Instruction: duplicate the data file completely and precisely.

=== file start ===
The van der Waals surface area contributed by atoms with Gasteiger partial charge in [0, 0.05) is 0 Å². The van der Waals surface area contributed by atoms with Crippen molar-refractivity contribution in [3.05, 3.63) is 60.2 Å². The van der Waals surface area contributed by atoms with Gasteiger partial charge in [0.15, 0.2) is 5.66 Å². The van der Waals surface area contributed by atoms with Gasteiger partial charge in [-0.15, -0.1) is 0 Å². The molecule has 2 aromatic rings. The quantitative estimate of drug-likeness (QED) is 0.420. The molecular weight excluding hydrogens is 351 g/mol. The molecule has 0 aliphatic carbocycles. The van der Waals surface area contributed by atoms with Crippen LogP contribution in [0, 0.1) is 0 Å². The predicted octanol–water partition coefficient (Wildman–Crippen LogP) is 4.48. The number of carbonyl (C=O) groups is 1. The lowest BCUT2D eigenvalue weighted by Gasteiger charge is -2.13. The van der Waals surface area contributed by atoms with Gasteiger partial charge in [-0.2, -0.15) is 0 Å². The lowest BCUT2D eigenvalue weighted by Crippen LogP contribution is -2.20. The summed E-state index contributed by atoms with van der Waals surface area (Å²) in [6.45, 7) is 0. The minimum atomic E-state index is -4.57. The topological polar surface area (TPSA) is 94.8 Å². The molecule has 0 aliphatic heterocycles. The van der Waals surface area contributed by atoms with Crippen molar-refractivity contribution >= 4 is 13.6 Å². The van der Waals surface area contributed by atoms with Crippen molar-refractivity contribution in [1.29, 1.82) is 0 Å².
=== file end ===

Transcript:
The van der Waals surface area contributed by atoms with Gasteiger partial charge in [0, 0.05) is 0 Å². The van der Waals surface area contributed by atoms with Crippen molar-refractivity contribution in [3.05, 3.63) is 60.2 Å². The van der Waals surface area contributed by atoms with Gasteiger partial charge in [0.15, 0.2) is 5.66 Å². The van der Waals surface area contributed by atoms with Gasteiger partial charge in [-0.15, -0.1) is 0 Å². The molecule has 2 aromatic rings. The quantitative estimate of drug-likeness (QED) is 0.420. The molecular weight excluding hydrogens is 351 g/mol. The molecule has 0 aliphatic carbocycles. The van der Waals surface area contributed by atoms with Crippen LogP contribution in [0, 0.1) is 0 Å². The predicted octanol–water partition coefficient (Wildman–Crippen LogP) is 4.48. The number of carbonyl (C=O) groups is 1. The lowest BCUT2D eigenvalue weighted by Gasteiger charge is -2.13. The van der Waals surface area contributed by atoms with Gasteiger partial charge in [-0.2, -0.15) is 0 Å². The lowest BCUT2D eigenvalue weighted by Crippen LogP contribution is -2.20. The summed E-state index contributed by atoms with van der Waals surface area (Å²) in [6.45, 7) is 0. The minimum atomic E-state index is -4.57. The topological polar surface area (TPSA) is 94.8 Å². The molecule has 0 aliphatic heterocycles. The van der Waals surface area contributed by atoms with Crippen molar-refractivity contribution >= 4 is 13.6 Å². The van der Waals surface area contributed by atoms with Crippen molar-refractivity contribution in [1.29, 1.82) is 0 Å².